Jails and prisons have their challenges and would greatly benefit from help from the community. Religious organizations are willing to provide whatever help they can extend, but they too, identify roadblocks on how they’ll be able to do this seamlessly. This session provides an introduction to the concept of jail ministries and how religious organizations can be a part of it.
To talk about this are Dr. Dan Phillips and Brandon “Choe” Sergent. Dan is the Regional Coordinator for Faculty Development and an instructor of Sociology and Criminal Justice at Campbellsville University in Harrodsburg, Kentucky. He conducts workshops, provides in-service training, and writes on topics of mental health and jail chaplains. Meanwhile, Choe is the Assistant Vice President for University Outreach at Campbellsville University. He is also the Senior Pastor of Junction City First Baptist Church with a Master’s Degree in Theology, Management and Leadership, and is currently pursuing a Ph.D. in Leadership.
Points they discussed in this webinar are:
- An overview of the basic issues related to jails and volunteer work for jails.
- The challenges that religious organizations experience when it comes to extending support to jails.
- Securing buy-in to get involved with jail ministries by presenting the benefits to both the inmates and the community where the inmates will be integrated into upon release.
- The involvement required to be a part of the jail ministry and how to attract volunteers.
- The monetary requirement and other means to provide help and support for those incarcerated.
- The procedure that volunteers must go through to ensure they are qualified, capable and prepared for jail ministry work.
- The training that volunteers must undergo to familiarize themselves with jail policies and operation.
- The various activities that may be conducted as part of the jail ministry that allows them to provide help, support and guidance in different aspects of the inmates’ life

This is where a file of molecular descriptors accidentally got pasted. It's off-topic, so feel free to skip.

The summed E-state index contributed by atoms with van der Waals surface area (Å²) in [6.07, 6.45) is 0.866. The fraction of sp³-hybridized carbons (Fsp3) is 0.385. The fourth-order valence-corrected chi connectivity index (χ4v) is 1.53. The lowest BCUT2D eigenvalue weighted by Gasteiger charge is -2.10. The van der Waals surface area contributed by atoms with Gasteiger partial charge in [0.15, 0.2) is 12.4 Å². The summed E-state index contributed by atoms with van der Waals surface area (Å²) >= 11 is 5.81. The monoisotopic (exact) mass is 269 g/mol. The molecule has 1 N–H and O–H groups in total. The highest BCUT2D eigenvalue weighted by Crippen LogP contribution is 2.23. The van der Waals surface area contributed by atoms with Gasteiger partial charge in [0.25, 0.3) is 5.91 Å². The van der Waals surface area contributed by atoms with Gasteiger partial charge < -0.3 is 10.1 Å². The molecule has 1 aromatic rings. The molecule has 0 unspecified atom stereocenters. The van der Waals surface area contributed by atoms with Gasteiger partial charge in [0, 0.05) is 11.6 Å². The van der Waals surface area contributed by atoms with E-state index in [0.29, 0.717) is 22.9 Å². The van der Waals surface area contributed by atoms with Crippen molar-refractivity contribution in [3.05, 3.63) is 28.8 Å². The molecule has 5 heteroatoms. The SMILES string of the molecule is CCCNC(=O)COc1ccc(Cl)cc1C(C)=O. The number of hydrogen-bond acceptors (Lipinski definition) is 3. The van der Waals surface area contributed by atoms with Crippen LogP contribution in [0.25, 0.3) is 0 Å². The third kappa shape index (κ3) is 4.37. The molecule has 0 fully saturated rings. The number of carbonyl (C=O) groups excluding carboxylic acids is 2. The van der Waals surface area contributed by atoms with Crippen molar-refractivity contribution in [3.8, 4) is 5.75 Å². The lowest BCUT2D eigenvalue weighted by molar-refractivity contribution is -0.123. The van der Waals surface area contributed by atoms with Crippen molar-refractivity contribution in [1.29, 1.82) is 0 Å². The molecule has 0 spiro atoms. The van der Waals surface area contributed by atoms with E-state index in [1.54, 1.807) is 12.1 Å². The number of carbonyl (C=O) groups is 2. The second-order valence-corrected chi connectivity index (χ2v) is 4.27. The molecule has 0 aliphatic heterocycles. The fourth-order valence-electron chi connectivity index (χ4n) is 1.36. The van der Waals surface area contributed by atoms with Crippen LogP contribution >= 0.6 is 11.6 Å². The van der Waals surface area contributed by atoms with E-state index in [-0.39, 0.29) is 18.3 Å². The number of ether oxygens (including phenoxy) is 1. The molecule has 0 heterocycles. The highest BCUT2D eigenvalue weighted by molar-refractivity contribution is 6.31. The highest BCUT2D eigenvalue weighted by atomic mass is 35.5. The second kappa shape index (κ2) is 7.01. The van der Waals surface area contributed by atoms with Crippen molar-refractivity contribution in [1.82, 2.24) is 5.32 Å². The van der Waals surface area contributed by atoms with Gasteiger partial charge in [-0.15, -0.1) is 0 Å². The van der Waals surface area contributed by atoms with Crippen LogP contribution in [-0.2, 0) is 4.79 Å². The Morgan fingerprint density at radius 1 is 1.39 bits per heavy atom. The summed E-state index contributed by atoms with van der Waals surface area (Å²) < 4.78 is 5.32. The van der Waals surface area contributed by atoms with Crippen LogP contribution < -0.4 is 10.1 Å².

- The specific approaches and curriculum that the jail ministry is using and how these programs can be completed by the inmate in the community once released.
- Other forms of assistance and guidance that may be extended to the inmate’s family members to ensure a holistic approach to rehabilitation and recovery.
- The importance of regular, standardized and two-way communication channels between the jail and the religious groups.
- Why it is critical for the various religious groups providing jail ministry support to coordinate to avoid confusion, create coherence in the teaching, and ultimately provide the guidance that inmates need.
Dan and Choe tackled questions from the audience relating to:
- Keeping personal thoughts and feeling separate from work in jail ministry.
- The nuances between working as a minister in jail versus working in the prison setting.
- The estimated basic cost of running a jail ministry.
- Retired law enforcement personnel interested in volunteering for jail ministries.
- How to propose and present the need for a jail ministry program to agencies.
- The impact of having jail ministries to the inmates who participate in its activities.
- What the court requires from jails and prisons to provide inmates in relation to their faith.
- “Honest, practical suggestions from people who know what they are doing. Time well spent!” — Art
- “I truly enjoyed this webinar! Learned a lot about different ways to minister in jails and prisons!” — Deborah
- “Good information and ideas of what is working in other facilities.” — Lisa
- “The concept of out of the box thinking for Ministry groups (e.g., in this webinar, the idea of supplying inmate needs by reducing costs to jails).” — Anthony